Subject line: Exploration of Mars
Responsibility of the mission: ESA/ROSCOSMOS
Date of launch: March 14th, 2016- September 2022
Italy, through the ASI, is the main contributor to the double EXOMARS mission, with a 40% of the total investment.
The mission is divided in two stages. During the first mission, launched on March 14th, 2016, the (TGO) probe reached the orbit of Mars after seven months of journey to start a long stage of investigations on the presence of methane and other natural gases in the atmosphere, but also to detect traces of the presence of active life. This stage also involved landing on the Red Planet – in the point named Meridiani Planum - a descent module (EDM), named Schiaparelli in honor of the Italian astronomer Giovanni V. Schiaparelli, the first person to draw an accurate map of the planet. In fact, the EDM separated from the probe on October 16th, 2016 and performed nominally all the predicted operations, up to the last stage of the descent – On October 19th – when, due to an anomaly in one of the control systems, the module crashed on Mars.
The second part of the mission, which will start in September 2022, involves landing on the Red Planet an innovative rover capable of moving and, in particular, penetrating the surface to analyse it. On October 21st, 2015, the ESA announced the choice of the first candidate site for the 2020 landing, selected due to its special characteristics within a shortlist of four candidates: Oxia Planum.
ExoMars was designed and manufactured with the main goal of acquiring and showing the autonomous European ability to perform a controlled landing on Mars’s surface, operating on the planet’s surface by moving around with an equipped rover and, furthermore, accessing to the subsoil to extract samples for in-situ analysis. Specifically, the mission is aimed at detecting the traces of past and present life on Mars and the geochemical characterization of the planet, in order to improve the knowledge of the Martian environment and its geophysical aspects and allow to identify the possible risks of future human missions.
The TGO on-board camera, named CaSSIS (Colour and Stereo Scientific Imaging System), is designed and manufactured at the University of Berna with the contribution of the INAF – Astronomical Observatory of Padua and the Italian Space Agency. CaSSIS provides high-resolution, colour stereo pairs of accurately selected regions. Furthermore, it supports the other instruments aboard the TGO in its search for gases that can be important from a biological point of view, such as methane gas.
DREAMS (Dust Characterization, Risk Assessment and Environment Analyser on the Martian Surface), aboard the Schiaparelli probe, is a detector suite which measures weather parameters (pressure, temperature, humidity, speed and direction of wind, solar radiation) and the atmospheric electrical field in proximity to Mars’ surface. It is the result of the cooperation between the ASI, the INAF – Astronomical Observatory of Naples and the CISAS of Padua.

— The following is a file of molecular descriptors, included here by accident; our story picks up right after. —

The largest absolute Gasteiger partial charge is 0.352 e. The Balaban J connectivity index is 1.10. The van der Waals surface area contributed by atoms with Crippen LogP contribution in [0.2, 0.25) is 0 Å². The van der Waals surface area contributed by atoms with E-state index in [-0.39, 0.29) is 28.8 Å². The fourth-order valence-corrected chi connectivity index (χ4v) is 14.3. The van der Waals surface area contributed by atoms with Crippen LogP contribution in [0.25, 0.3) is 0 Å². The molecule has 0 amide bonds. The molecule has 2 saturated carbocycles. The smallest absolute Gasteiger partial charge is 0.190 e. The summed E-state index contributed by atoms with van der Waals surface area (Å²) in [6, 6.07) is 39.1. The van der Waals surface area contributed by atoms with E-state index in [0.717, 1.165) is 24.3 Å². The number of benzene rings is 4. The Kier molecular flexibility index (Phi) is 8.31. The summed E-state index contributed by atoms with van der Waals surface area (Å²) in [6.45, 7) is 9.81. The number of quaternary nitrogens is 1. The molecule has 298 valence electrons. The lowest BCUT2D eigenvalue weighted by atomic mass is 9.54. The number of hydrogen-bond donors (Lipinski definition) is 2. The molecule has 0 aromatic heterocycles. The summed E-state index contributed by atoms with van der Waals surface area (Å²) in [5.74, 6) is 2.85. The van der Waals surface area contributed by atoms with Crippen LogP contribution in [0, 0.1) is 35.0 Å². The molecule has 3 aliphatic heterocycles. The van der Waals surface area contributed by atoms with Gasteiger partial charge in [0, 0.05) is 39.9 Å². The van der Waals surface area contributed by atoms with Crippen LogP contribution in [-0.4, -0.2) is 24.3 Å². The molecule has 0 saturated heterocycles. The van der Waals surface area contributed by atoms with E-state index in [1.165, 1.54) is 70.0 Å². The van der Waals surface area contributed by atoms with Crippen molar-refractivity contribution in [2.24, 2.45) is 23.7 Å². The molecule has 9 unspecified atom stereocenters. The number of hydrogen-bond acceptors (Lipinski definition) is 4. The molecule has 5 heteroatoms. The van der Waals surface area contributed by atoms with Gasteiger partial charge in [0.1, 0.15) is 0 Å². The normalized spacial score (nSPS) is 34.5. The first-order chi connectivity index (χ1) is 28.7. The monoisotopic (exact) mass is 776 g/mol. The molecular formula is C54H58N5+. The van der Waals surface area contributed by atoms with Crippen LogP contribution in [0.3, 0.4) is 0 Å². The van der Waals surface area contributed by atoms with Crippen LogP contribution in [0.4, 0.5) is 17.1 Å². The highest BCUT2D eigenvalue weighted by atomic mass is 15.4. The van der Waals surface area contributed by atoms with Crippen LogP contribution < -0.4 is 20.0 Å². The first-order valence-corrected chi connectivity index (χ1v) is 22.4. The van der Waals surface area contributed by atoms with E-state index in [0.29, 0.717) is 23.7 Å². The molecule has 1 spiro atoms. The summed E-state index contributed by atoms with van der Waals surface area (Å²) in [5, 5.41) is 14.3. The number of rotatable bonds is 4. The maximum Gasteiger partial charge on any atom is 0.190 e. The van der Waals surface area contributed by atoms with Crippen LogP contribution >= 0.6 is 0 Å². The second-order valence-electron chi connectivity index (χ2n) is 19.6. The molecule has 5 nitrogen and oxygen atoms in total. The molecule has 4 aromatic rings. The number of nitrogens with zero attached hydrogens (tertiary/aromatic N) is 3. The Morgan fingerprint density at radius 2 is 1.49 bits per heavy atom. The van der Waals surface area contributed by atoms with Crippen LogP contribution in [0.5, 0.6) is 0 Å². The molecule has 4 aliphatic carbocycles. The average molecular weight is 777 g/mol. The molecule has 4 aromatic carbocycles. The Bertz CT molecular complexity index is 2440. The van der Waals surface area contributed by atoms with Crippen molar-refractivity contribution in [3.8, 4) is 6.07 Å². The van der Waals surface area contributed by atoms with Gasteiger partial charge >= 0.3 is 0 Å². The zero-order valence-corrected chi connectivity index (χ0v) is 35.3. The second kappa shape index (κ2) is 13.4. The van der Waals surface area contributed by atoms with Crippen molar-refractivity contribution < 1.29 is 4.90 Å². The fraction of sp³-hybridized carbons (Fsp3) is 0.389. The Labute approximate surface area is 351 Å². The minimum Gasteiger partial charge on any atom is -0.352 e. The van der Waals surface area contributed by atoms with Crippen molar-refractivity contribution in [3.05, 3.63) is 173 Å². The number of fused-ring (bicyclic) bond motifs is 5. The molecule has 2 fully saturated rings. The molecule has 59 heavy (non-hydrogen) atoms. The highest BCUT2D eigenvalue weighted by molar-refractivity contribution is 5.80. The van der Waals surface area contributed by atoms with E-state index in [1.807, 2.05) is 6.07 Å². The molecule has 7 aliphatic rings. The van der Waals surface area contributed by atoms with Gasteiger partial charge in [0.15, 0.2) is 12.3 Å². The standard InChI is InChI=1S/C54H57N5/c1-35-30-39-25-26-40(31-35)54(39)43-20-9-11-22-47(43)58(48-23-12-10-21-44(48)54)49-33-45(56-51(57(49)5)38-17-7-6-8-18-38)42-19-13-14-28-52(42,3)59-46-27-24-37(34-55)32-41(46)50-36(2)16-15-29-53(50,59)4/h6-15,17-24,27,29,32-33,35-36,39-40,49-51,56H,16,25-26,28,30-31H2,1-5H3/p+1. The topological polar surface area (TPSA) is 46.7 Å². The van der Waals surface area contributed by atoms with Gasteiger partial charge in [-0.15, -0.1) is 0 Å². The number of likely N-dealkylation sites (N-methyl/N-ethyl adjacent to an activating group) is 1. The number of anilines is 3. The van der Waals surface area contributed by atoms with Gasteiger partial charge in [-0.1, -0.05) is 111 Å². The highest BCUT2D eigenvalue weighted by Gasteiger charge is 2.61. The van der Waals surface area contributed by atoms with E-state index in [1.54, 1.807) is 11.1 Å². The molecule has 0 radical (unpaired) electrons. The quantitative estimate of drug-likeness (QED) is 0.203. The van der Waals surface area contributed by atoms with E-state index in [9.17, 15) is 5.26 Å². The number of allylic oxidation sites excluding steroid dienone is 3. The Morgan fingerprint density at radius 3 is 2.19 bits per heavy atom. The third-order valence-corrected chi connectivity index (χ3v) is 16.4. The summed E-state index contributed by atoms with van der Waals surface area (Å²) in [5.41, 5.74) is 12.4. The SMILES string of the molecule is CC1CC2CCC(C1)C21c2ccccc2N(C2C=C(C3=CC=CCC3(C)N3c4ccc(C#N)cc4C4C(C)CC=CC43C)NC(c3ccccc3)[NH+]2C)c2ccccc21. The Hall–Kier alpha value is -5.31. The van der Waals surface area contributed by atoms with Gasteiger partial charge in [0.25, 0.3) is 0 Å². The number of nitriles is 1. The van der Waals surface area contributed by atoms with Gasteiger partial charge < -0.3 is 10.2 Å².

AMELIA (Atmospheric Mars Entry and Landing Investigation and Analysis) is a modelling of the Martian atmosphere, which uses the data collected by the detectors during the descent of the Schiaparelli lander on the Martian surface. In cooperation with the CISAS of Padua.
MA_MISS (Mars Multispectral Imager for Subsurface Studies) is a spectrometer which analyses the geological and biological evolution of the Martian subsoil. It is inserted within the Drill and will allow to analyse the structure of the internal surface of the drilling performed by the Drill. In cooperation with the INAF-IAPS.
NOMAD (an acronym for Nadir and Occultation for Mars Discovery) is a set of high-resolution spectrometers, capable of analysing in detail the gases in the atmosphere of Mars. It will also be able to detect the compounds in the atmosphere, even in very low concentrations.
INRRI (INstrument for landing-Roving laser Retroreflector Investigations), the laser micro-reflector manufactured by the Italian Space Agency (ASI) and the National Institute for Nuclear Physics (INFN).
The ESA assigned to the Italian industry, and in particular to Thales Alenia Space Italia (Thales 67%, Finmeccanica 33%), the main leadership of both missions, as well the overall system responsibility for all elements. Furthermore, Thales Alenia Space Italia is also in direct charge of developing the mother probe (Orbiter), as well as the Schiaparelli lander and the project of the rover that will carry out the geological and biochemical analyses of Mars during the mission 2018. Finmeccanica’s Avionics and Aerospace Systems Division, instead, provides photovoltaic systems, power units and attitude sensors; furthermore it contributes, for the 2016 mission, to the manufacturing of the CASSiS instrument, which analyses the Martian atmosphere and manufactures, for the 2018 mission, to the special two-meter drill that will drill the surface of the Red Planet and extract samples to search for traces of past or present life. Also the development of the mission control centre, and the infrastructure providing the necessary communication to operate the rover control centre, are made in Italy and were manufactured by Telespazio (Finmeccanica 67%, Thales 33%).
ALTEC, a joint stock company fully owned by the ASI and Thales Alenia Space Italia, also has an important role in the mission. The control centre will be based at ALTEC premises, in Turin.